It took two minutes for dad to decide on a tree, my sister and I complaining the whole time that we were freezing. It was two weeks into December and we were both in our preteens, which meant buying a Christmas tree had long ago lost its appeal.

We went to the same tree lot every year. The lot would appear a few days after Thanksgiving with little white lights all round it. The staff was always eager to sell the tree, but customer service stopped there. They didn’t even attempt to help you put it on your car—or secure it. Dad wouldn’t have accepted help anyway. “Let me just get this on top,” dad said, struggling through grunts, cracking tree branches and scratching paint as he hoisted, or rather dragged the tree onto the top of the car. For dad there was no need to put tarp on the top of the car to put the tree on, just like there was no need to put gloves on your hands—“It’s not snowing.”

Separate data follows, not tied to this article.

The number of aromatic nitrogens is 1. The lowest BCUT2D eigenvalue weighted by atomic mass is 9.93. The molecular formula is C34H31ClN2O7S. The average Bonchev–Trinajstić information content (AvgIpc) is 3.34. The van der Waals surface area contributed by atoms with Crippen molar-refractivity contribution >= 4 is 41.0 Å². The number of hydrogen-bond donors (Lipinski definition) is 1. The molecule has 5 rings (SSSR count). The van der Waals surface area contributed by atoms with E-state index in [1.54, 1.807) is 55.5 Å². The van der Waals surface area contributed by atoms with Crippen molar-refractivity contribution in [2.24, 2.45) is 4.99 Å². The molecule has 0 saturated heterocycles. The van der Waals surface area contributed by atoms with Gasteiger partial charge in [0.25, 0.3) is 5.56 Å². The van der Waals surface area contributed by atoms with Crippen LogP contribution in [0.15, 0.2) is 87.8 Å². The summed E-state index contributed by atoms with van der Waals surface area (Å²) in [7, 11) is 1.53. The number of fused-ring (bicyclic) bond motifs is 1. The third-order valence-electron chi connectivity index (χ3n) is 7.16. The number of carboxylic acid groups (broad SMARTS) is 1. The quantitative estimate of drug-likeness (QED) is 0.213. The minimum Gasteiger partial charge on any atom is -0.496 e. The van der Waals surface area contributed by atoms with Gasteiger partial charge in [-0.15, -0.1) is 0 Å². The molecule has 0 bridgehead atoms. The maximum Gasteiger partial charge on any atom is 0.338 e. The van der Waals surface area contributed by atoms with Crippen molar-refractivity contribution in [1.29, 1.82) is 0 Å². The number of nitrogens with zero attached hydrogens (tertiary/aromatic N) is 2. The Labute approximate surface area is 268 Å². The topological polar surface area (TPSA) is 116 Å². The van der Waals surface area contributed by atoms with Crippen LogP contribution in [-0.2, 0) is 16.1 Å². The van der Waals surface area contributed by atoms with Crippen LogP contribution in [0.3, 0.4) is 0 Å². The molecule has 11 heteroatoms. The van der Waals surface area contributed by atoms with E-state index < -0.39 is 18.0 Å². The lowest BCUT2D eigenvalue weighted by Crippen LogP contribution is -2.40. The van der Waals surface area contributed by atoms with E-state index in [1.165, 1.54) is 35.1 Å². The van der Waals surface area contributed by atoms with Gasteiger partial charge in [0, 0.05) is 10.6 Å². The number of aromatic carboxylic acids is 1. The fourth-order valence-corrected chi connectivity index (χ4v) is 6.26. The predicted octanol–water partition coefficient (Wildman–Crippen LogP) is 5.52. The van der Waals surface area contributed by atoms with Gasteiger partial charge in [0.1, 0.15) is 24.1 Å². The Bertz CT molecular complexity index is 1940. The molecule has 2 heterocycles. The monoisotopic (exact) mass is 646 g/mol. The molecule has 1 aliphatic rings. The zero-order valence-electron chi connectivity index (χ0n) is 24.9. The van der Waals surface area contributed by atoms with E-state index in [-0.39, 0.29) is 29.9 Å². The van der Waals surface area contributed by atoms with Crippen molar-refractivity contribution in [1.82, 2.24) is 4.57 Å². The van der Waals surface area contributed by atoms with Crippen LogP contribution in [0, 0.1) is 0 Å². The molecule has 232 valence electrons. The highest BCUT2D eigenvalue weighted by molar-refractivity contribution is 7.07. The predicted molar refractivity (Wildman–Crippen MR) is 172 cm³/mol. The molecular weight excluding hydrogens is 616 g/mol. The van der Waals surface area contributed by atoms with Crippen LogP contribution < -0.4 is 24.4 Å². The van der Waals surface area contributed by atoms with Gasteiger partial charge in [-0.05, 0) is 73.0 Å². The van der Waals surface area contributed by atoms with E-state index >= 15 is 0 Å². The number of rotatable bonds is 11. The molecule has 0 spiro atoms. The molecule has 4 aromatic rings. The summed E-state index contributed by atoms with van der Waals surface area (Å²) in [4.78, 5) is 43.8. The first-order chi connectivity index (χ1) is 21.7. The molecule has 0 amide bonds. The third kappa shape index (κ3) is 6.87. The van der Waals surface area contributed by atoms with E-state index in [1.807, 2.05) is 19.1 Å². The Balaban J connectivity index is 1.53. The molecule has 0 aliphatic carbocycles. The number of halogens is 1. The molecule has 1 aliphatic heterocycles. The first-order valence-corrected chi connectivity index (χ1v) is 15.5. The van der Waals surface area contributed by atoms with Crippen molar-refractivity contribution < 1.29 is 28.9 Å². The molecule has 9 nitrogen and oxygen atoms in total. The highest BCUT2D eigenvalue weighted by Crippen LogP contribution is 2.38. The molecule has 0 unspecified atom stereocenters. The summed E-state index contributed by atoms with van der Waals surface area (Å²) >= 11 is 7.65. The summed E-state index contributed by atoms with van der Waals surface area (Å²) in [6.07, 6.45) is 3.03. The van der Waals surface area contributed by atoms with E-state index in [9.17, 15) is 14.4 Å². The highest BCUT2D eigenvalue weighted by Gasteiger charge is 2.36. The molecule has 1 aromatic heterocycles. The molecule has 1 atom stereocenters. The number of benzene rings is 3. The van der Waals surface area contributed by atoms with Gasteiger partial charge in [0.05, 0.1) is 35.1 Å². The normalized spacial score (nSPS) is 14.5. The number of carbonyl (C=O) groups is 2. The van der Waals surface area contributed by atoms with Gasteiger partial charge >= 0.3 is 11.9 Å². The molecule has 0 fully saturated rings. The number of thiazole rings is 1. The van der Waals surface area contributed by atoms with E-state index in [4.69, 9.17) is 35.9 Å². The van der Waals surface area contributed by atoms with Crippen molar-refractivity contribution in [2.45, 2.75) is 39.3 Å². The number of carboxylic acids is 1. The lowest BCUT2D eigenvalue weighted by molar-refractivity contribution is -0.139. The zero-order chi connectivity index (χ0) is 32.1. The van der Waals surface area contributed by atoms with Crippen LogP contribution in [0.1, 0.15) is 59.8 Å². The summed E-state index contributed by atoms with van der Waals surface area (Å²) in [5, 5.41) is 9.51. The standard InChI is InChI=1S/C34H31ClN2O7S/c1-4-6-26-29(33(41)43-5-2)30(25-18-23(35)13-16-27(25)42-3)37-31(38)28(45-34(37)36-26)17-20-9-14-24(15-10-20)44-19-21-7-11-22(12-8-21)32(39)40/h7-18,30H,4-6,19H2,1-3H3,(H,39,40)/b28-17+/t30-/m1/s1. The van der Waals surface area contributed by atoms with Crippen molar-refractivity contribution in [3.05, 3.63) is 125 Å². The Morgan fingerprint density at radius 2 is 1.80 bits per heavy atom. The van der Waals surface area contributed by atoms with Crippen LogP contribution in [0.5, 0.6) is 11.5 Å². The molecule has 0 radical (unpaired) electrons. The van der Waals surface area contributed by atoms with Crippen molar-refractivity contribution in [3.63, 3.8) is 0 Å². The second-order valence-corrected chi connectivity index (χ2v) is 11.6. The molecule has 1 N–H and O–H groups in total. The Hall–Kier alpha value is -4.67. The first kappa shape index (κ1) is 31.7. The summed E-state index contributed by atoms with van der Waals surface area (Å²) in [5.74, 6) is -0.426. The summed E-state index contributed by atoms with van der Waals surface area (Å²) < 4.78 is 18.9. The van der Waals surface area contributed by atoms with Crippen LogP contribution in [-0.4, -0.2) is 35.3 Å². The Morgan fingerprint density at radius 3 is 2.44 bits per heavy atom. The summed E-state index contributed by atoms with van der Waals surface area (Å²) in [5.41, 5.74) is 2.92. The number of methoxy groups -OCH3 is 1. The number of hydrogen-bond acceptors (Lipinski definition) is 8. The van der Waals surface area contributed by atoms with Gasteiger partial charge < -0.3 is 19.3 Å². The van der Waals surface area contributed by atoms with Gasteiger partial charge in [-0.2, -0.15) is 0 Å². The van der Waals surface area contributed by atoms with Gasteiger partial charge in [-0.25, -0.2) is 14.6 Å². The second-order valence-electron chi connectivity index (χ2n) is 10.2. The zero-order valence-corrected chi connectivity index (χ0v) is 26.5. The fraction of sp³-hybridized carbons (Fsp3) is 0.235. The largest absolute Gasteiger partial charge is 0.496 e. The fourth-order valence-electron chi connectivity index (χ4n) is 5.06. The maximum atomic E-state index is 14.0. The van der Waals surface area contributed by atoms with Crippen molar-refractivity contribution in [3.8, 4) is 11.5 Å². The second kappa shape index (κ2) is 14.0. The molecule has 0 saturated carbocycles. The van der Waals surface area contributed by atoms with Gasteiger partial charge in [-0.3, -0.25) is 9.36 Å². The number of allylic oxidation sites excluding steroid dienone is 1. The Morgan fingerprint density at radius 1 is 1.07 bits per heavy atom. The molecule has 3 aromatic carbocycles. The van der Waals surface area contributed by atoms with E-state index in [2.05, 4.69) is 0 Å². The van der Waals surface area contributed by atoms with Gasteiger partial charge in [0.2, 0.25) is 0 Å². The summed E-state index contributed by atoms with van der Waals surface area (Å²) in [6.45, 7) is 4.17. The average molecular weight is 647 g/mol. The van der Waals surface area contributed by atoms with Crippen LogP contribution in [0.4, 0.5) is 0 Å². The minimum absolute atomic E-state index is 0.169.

With the tree on top, my dad got in the car. I lost the race to say, “Shotgun” first, so I had to sit in the back of the car. Dad rolled down my sister’s window and mine. “Kayla, you grab the front part, Kris, you’ve got the back,” dad said as he turned the key and started the engine.

“You’re not going to put ropes on?” my sister asked in disbelief. She already had been dragged into Christmas tree buying duty and now she was going to have to embarrass herself further by hanging out the car holding the tree. Me, I’d gotten used to dad’s logic. It seemed like a waste of time to rope the tree down to the car, I mean wouldn’t gravity kick in and hold it down? I was no physics brainchild.